Lincoln finally found his champion in Ulysses S. Grant. In July 1863, Grant’s forces captured Vicksburg, Mississippi, a Confederate stronghold. Grant, who was earning a reputation as a tenacious and determined leader and fighter, was appointed Lieutenant General by Lincoln on March 10, 1864 and given command of all U.S. armies. The Union finally had a General who wanted to take the fight to the enemy and win. Grant led a series of campaigns that ultimately wore down the Confederate army and helped bring the deadliest conflict in U.S. history to a close. On April 9, 1865, Confederate General Lee surrendered to Grant at the Appomattox Court House in Virginia, effectively ending the Civil War. A war that should have ended in late 1861 had Lee remembered that he was an American first, not a Virginian.
Today’s Key Point: Robert E. Lee was one of the original anti-US tribalists. He was the harbinger, the example for anti-American groups and movements like the 1619 Project, Critical Race Theory and the Black Lives Matter organization (not the philosophy). The difference is that Lee had a modern Army that fought for him for four years before surrendering.
Each one of us must be personally responsible for knowing history and the truth about what is happening today so that we can know when the media and our politicians are spreading more manure than an organic farmer. And we must be personally responsible for stepping up, actively using that knowledge to make things around us better.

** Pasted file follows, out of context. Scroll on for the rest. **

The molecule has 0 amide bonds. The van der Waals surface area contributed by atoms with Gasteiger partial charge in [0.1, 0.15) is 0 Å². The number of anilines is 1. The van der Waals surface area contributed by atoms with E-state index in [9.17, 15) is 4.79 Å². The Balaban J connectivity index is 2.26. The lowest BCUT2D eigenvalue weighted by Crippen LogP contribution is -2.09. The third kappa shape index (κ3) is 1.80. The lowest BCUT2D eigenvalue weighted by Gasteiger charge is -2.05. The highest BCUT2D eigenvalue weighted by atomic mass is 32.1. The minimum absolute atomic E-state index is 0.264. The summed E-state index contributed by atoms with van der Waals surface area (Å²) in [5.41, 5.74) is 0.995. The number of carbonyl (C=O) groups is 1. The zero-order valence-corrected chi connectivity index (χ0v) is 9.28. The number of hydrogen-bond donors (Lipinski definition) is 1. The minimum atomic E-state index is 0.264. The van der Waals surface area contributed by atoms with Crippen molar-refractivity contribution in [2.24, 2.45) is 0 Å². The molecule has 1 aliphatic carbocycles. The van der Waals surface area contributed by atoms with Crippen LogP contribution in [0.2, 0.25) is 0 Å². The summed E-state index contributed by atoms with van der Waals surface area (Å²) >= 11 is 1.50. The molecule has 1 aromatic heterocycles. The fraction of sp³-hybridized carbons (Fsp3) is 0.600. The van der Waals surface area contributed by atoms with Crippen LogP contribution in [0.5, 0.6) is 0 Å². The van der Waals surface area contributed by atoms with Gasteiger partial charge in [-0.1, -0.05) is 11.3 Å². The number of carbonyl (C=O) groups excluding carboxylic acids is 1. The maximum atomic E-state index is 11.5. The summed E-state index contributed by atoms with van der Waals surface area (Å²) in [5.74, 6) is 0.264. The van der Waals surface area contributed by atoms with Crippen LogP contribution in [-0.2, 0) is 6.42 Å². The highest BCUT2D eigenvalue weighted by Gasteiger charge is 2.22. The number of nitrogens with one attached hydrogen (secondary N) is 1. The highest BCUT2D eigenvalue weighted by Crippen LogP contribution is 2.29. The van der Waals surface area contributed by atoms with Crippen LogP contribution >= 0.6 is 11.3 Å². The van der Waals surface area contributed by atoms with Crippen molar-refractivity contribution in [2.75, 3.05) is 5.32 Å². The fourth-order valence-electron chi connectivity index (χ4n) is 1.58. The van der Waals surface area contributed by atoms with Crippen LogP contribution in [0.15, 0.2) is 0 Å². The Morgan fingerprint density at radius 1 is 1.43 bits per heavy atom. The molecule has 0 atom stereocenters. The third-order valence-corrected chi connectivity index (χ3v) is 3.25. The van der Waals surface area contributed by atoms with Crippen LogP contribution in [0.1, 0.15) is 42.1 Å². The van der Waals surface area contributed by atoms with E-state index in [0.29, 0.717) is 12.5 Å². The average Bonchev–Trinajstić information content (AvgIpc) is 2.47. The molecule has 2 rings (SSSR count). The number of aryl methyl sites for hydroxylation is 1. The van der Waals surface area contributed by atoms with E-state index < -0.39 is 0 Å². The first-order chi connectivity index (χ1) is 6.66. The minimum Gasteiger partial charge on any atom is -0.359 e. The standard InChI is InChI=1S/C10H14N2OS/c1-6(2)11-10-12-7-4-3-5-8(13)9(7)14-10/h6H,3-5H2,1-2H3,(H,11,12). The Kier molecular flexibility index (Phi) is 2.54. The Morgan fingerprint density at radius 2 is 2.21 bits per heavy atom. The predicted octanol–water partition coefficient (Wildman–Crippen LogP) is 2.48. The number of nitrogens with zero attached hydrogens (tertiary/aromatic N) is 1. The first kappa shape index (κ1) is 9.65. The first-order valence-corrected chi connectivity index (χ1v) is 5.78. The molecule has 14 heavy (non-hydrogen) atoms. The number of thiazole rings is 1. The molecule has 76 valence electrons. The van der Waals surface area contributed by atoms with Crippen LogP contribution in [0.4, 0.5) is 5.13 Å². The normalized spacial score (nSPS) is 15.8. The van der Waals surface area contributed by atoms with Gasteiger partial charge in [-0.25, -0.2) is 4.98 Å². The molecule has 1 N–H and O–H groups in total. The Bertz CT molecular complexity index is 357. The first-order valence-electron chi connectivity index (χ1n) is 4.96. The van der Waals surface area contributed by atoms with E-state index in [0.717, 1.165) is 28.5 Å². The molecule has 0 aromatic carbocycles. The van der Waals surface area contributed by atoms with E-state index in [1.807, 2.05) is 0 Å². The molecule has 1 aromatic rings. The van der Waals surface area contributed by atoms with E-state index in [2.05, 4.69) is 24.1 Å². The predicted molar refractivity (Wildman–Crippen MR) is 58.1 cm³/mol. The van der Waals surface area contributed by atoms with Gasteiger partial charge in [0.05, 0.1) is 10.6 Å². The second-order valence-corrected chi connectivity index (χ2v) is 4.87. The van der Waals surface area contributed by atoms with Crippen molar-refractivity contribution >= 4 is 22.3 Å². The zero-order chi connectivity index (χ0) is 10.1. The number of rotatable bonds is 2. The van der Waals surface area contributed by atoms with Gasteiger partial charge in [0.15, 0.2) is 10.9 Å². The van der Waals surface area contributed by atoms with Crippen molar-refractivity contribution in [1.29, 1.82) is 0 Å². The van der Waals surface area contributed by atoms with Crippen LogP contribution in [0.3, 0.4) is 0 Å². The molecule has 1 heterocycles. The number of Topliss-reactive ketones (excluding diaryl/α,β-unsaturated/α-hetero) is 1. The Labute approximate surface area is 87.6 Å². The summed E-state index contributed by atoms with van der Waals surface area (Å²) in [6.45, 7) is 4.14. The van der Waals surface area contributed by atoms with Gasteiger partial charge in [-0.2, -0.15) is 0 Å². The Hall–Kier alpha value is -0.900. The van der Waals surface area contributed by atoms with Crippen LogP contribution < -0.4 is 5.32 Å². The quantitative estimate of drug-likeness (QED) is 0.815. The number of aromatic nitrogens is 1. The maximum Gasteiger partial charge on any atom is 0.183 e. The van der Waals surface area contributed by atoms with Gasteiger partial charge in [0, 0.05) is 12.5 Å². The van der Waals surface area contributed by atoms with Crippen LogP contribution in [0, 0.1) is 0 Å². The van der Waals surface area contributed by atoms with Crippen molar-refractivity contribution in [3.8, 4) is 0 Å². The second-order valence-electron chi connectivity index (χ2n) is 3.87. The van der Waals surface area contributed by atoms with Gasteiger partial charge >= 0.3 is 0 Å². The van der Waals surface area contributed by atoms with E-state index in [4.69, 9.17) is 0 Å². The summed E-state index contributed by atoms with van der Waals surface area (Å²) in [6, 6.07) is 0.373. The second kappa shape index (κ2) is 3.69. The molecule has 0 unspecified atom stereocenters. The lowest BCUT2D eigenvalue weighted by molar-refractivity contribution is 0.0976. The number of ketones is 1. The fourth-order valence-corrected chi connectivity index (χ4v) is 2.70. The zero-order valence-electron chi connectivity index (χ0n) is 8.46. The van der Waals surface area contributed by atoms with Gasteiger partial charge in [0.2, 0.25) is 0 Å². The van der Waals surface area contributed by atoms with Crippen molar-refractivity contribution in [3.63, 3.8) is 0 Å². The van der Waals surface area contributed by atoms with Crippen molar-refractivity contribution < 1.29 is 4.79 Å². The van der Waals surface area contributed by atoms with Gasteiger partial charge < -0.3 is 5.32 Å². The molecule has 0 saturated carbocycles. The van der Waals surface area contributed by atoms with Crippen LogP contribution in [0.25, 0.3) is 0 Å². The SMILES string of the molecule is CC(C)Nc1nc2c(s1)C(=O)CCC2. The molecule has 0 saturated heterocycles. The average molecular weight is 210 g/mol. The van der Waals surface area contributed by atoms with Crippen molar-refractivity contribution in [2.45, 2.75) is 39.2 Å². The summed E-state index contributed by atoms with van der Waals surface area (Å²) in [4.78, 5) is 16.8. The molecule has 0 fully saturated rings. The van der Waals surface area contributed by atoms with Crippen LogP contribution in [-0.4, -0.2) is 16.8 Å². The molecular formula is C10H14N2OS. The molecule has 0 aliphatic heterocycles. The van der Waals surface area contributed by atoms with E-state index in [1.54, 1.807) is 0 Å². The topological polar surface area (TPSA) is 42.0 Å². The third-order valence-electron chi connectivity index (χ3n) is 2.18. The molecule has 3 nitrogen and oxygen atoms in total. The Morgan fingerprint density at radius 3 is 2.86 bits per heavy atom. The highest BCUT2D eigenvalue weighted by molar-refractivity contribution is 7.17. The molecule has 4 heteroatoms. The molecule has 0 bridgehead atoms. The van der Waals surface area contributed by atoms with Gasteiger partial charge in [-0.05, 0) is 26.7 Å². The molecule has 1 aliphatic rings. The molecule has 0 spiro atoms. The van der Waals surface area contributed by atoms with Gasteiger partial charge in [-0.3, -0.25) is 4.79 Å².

Speaking of personal responsibility, it does not stand alone; the two main and interdependent principles at Revolution 2.0 are:
- Personal Responsibility; take it, teach it and,
- Be Your Brother’s Keeper. The answer to the biblical question, “Am I my brother’s keeper?” is a ringing, unequivocal “Yes.” There is no other answer.
Where do you stand? What are you going to do? Remember, it does not matter where you stand if you don’t do anything. You can start by subscribing to these episodes, and encouraging others to subscribe with you.
As always, whatever you do, do it in love. Without love, anything we do is empty. 1 Corinthians 16:14
As we get ready to wrap up, please do respond in the episodes with comments or questions about this episode or anything that comes to mind, or connect with me on Twitter, @willluden, Facebook, facebook.com/will.luden, and LinkedIn, www.linkedin.com/in/willluden/. And you can subscribe on your favorite device through Apple Podcasts, Google Podcasts, Spotify and wherever you listen to podcasts.
Will Luden, coming to you from 7,200’ in Colorado Springs.